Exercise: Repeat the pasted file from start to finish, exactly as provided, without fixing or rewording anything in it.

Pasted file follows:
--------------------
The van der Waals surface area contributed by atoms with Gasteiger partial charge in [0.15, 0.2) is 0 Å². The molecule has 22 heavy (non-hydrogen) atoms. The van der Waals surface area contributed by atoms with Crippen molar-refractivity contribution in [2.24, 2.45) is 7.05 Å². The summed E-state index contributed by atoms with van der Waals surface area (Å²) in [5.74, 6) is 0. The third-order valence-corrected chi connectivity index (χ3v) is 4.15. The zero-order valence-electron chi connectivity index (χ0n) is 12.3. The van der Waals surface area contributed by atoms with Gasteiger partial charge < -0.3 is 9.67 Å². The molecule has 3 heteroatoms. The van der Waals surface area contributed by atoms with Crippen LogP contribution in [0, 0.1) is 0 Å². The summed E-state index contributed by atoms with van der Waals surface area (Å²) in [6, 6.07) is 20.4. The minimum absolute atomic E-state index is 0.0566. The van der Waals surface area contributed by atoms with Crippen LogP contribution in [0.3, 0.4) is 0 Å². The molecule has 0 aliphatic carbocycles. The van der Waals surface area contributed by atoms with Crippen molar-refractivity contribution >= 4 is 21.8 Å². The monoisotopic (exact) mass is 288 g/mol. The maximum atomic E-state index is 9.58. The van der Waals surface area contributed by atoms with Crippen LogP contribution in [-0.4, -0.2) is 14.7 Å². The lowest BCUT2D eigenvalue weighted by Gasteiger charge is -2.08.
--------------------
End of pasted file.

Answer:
The van der Waals surface area contributed by atoms with Gasteiger partial charge in [0.15, 0.2) is 0 Å². The molecule has 22 heavy (non-hydrogen) atoms. The van der Waals surface area contributed by atoms with Crippen molar-refractivity contribution in [2.24, 2.45) is 7.05 Å². The summed E-state index contributed by atoms with van der Waals surface area (Å²) in [5.74, 6) is 0. The third-order valence-corrected chi connectivity index (χ3v) is 4.15. The zero-order valence-electron chi connectivity index (χ0n) is 12.3. The van der Waals surface area contributed by atoms with Gasteiger partial charge < -0.3 is 9.67 Å². The molecule has 3 heteroatoms. The van der Waals surface area contributed by atoms with Crippen LogP contribution in [0, 0.1) is 0 Å². The summed E-state index contributed by atoms with van der Waals surface area (Å²) in [6, 6.07) is 20.4. The minimum absolute atomic E-state index is 0.0566. The van der Waals surface area contributed by atoms with Crippen LogP contribution in [0.3, 0.4) is 0 Å². The molecule has 0 aliphatic carbocycles. The van der Waals surface area contributed by atoms with Crippen molar-refractivity contribution >= 4 is 21.8 Å². The monoisotopic (exact) mass is 288 g/mol. The maximum atomic E-state index is 9.58. The van der Waals surface area contributed by atoms with Crippen LogP contribution in [-0.4, -0.2) is 14.7 Å². The lowest BCUT2D eigenvalue weighted by Gasteiger charge is -2.08.